Thursday, November 23, 2006
Three weeks back I warmly reviewed Jhumpa Lahiri's novel, the namesake, on my blog.
Subsequently Per Henningsgaard posted the following comment:
Indeed 'The Namesake' was Jhumpa Lahiri's highly anticipated (at least in the U.S., where I was living at the time) follow-up to her Pulitzer Prize-winning 'Interpreter of Maladies'. And as much as you clearly enjoyed her second book, I would wager that you enjoy her previous collection of short stories even more. This is a risky bet, I realise, since there seems to be a predilection among readers to favour the first work they read by a given author, above and beyond the works of that same author they may subsequently be inspired to read. Nonetheless, I suspect you will favour 'Interpreter of Maladies', particularly as I found it revealed many of the (less than immediately obvious) flaws in Lahiri's subsequent work. Specifically, Lahiri is a brilliant writer in the short story form, and the sheer brilliance of her performance in 'Interpreter of Maladies' highlights the stuttering approach of 'The Namesake'. I found the novel to be little more than a series of connected short stories, each of which lacked the focus and perfect control of the story arc and pacing exhibited in Lahiri's earlier work. The victim, perhaps, of a publishing industry that favours the novel over a collection of short stories, as publishing wisdom would have it that the latter doesn't sell (though this wasn't the case with 'Interpreter of Maladies', which sold extraordinarily well).
Lucky for us (or me, at least), when I was fortunate enough to work briefly with Lahiri a few years ago (she was serving as Writer in Residence at the university where I did my first degree), she informed me that she had already begun work on a new collection of short stories. Perhaps she, too, felt that her foray into the novel had not been an entirely successful one. But I would be interested to hear your thoughts on this matter, when you get around to reading 'Interpreter of Maladies'. Perhaps this comment will have even inspired you to turn your attention to it sooner!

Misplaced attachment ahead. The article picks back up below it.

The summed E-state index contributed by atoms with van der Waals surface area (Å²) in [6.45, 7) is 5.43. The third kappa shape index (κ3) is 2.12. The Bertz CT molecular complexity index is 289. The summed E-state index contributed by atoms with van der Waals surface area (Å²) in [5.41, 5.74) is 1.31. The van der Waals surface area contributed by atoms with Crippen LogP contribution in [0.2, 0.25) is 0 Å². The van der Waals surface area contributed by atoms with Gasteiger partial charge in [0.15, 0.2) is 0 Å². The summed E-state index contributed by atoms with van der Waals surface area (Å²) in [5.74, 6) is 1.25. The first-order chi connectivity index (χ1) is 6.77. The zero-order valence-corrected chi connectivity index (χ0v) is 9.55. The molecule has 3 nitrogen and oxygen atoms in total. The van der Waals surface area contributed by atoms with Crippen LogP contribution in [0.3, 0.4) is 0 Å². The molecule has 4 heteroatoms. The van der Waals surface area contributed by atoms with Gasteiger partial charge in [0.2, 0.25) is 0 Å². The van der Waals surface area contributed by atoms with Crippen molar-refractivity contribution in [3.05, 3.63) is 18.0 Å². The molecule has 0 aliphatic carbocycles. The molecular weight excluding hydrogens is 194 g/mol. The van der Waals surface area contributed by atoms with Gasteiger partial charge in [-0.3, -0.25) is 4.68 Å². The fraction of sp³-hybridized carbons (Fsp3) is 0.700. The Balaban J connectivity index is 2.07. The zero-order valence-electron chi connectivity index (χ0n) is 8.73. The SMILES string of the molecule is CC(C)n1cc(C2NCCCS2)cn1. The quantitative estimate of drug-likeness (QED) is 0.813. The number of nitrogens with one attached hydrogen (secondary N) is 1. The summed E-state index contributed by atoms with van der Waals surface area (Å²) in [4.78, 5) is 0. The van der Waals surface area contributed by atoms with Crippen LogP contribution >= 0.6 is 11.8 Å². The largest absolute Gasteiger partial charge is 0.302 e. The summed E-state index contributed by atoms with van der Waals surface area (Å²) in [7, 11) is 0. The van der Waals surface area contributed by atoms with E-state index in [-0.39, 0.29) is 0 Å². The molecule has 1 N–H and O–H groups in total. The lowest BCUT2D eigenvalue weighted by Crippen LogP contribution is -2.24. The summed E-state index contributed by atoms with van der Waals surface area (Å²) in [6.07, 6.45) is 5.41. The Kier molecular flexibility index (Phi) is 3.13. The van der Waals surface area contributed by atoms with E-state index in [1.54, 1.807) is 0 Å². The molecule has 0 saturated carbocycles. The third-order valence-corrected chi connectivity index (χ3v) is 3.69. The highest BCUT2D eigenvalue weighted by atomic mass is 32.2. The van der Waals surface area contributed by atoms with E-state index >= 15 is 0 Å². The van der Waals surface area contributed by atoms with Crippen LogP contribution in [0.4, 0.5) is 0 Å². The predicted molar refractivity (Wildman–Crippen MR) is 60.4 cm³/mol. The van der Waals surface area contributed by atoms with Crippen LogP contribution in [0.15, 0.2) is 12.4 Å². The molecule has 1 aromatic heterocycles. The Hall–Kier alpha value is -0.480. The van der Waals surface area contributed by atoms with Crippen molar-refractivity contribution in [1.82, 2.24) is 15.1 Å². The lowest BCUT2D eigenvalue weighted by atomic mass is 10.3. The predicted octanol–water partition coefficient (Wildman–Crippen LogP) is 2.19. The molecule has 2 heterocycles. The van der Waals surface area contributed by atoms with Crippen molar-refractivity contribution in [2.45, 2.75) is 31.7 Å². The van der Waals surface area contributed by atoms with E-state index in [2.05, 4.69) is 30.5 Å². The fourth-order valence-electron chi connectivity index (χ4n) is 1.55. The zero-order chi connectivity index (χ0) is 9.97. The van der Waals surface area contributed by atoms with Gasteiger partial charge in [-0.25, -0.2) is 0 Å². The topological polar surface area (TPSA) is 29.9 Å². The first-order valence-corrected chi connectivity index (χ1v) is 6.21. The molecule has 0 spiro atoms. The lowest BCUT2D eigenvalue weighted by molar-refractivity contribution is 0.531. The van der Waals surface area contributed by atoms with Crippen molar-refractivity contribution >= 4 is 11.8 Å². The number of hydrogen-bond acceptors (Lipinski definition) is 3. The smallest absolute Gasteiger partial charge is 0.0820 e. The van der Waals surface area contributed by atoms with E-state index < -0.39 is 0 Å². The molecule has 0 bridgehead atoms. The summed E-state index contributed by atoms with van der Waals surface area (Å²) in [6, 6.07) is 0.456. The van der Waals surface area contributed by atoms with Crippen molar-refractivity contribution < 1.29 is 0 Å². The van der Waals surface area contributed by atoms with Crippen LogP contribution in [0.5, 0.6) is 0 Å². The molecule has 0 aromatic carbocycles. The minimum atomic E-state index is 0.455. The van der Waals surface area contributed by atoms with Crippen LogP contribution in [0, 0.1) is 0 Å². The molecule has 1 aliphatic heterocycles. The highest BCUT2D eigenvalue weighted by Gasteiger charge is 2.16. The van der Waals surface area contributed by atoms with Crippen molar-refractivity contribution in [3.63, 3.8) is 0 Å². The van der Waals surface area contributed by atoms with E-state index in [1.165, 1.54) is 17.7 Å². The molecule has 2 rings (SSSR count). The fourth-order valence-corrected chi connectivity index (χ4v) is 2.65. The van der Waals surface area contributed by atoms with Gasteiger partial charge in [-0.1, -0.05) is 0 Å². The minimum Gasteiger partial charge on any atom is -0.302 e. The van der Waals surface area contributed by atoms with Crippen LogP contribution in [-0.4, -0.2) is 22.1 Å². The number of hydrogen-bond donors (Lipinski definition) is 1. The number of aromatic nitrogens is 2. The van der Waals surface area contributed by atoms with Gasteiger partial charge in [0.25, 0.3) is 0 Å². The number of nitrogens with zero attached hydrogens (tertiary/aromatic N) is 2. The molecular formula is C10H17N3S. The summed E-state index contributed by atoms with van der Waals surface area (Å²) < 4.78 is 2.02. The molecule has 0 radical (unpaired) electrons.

Well,Per's comments did inspire me to read interpreter of maladies and I readily agree with Per's assessment of her as a very fine exponent of the short story form.
There are nine stories in the collection and every one of them is a gem.No wonder then that she won the 2000 Pulitzer Prize for fiction for this title, and was also nominated for the O.Henry Award and Best American Short Stories Award. It also received the PEN/Hemingway Award, the New Yorker Debut of the Year Award, and an American Academy of Arts and Letters Award, and a nomination for the L.A.Times Book Prize.She was awarded a Guggenheim Fellowship in 2002. Whew!
Punch interpreter of maladies into Google and you'll find 167,000 entries ,many of them reviews, and those I read all singing the book's praises.
For the record Jhumpa Lahiri was born in London in 1967 of Indian parents but was raised from a young age in Rhode Island.She studied at Boston University where she was received a Ph.D in English.She lives in New York with her husband and son.
What more need I say? If you like short stories, and I do, then you will find these stories utterly satisfying. I was left wanting more,so fingers crossed that her next collection is not too far away.